User:Fred Bauder/Error management
|This page is an essay, containing the advice or opinions of one or more Wikipedia contributors. Essays are not Wikipedia policies or guidelines. Some essays represent widespread norms; others only represent minority viewpoints.|
Errors occur on Wikipedia.
- 1 Harmful editing
- 2 Preventing harmful editing
- 3 Detecting and correcting harmful editing
- 4 Harmful edits which are not noticed
- 5 Dissatisfaction with biographies
- 6 User performance problems
- 7 See also
- 8 References and external links
The initial consideration for errors is harmful editing - vandalism. Given the Wikipedia policy that anyone may edit almost all articles, there are a certain number of malicious edits as well as common vandalism. Motivation varies.
The extent of vandalism depends to some degree on how vandals are handled, as well as how promptly vandalism is reverted (the quicker, the less the physic reward from vandalism). On the first matter, the following essays exist:
Preventing harmful editing
Although Wikipedia is based on the general concept that "anyone can edit", the community has established some limitations where it has judged that the benefit of restrictions (less vandalism, for example) exceeds the cost (fewer constructive edits). Those restrictions are:
- Anonymous users may not create articles (they must go through Wikipedia:Articles for creation).
- Anonymous users may not edit semi-protected pages; pages are normally semi-protected because of excess vandalism (as, for example, George W. Bush)
- Newly registered editors may not move pages until five days after registering
Blocking anonymous IP editors from doing any edits at all is a perennial proposal that has not gained consensus.
The German version of Wikipedia is working on implementing the concept of multiple versions, including one where a "trusted editor" would have to have reviewed an edit and flagged it as non-vandalizing before it would go into that version.. While that would not technically prevent vandalism, it could significantly reduce its impact.
Detecting and correcting harmful editing
Due to wiki software, prompt correction of such harmful editing errors is usually possible if errors are noticed.
There are at least four mechanisms for noticing errors caused by vandals:
- recent changes patrol of Recent changes
- User watchlists.
- Readers of an article noticing the vandalism, or editors going to the article for other purposes (e.g., minor maintenance) and noticing the vandalism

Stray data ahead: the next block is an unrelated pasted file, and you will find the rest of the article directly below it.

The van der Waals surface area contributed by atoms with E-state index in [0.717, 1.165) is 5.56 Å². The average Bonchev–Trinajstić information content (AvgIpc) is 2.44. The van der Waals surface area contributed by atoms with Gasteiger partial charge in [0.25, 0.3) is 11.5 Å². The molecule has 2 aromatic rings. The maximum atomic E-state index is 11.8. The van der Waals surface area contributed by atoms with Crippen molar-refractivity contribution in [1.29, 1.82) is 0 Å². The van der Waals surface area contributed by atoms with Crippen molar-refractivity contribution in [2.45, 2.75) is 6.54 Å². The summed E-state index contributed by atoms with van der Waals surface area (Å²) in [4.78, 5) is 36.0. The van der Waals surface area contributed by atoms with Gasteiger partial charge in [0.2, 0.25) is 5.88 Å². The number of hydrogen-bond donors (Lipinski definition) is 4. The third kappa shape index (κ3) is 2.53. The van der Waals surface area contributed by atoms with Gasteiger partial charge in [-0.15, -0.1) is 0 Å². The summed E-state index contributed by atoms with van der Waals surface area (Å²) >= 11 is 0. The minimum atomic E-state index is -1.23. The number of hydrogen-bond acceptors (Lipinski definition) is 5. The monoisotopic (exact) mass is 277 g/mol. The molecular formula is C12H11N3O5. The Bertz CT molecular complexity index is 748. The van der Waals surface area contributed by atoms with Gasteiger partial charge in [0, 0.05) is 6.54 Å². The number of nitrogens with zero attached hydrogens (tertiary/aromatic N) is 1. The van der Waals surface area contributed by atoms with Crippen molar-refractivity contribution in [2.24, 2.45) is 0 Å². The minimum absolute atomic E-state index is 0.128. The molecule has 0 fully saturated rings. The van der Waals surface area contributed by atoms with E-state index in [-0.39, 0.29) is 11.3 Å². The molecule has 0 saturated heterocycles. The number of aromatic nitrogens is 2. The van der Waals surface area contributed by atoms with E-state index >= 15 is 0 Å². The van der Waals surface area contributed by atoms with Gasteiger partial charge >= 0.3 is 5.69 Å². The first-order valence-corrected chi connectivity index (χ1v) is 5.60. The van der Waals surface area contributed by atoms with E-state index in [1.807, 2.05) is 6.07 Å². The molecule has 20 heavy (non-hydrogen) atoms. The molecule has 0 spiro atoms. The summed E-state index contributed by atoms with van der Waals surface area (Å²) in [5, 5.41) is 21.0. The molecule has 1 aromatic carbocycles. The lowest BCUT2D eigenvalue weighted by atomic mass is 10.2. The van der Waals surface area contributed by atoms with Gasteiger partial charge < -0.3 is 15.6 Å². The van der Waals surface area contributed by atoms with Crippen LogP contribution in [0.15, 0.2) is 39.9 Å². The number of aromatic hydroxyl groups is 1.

- Automated reviews of edits (VandalBot, for example) detecting and reverting vandalizing edits.
Monitoring of edits, and editors, may itself involve error, false positives and false negatives, Type I and type II errors.
Recent changes patrol is said to be, "... a way to see that every edit gets checked in a timely manner." Edits which need attention are both "bad edits", which need to be removed, and "needy edits" which need attention. A number of ongoing processes and suggestions for correction and improvement are set forth at Wikipedia:Maintenance. Tools have been developed which somewhat automate monitoring recent changes.
Harmful edits which are not noticed
Occasionally, harmful edits, even libelous edits, such as the vandalism to John Seigenthaler, Sr., are not noticed. That vandalism is termed a critical false positive; it mattered.
Dissatisfaction with biographies
Problems with autobiographies aside, people, or organizations, who are the subject of an article on Wikipedia are often dissatisfied with some aspect of it, sometime demanding its entire removal. Current policy is to suggest they make suggestions on the talk page of the article. Wikipedia:Biographies of living persons addresses some of the problems involved as does Wikipedia:Conflict of interest. A noticeboard exists to post cases for review by others: Wikipedia:Biographies of living persons/Noticeboard.
User performance problems
Failure to take prompt effective action
This essay may be incomplete for several days, please be patient while I work on it. Fred Bauder
A list of resources which may be useful:
- The University of Texas Threat and Error Mode
- "A false Wikipedia 'biography', opinion by John Seigenthaler, Sr., USA Today, November 29, 2005.
- "Is Wikipedia error prone?" NYT News service, Deccan Herald, March 1, 2006
- Interview, Jimmy Wales GoodExperience.com March 10, 2005
- "Topic Informants: how the Citizendium would handle Seigenthaler and Microsoft" Larry Sanger, Citizendium Blog, January 26, 2007.
- "Error Management Theory: A New Perspective on Biases in Cross-Sex Mind Reading" (PDF) file Martie G. Haselton and David M. Buss, Journal of Personality and Social Psychology 2000, Vol. 78, No. 1, 81-91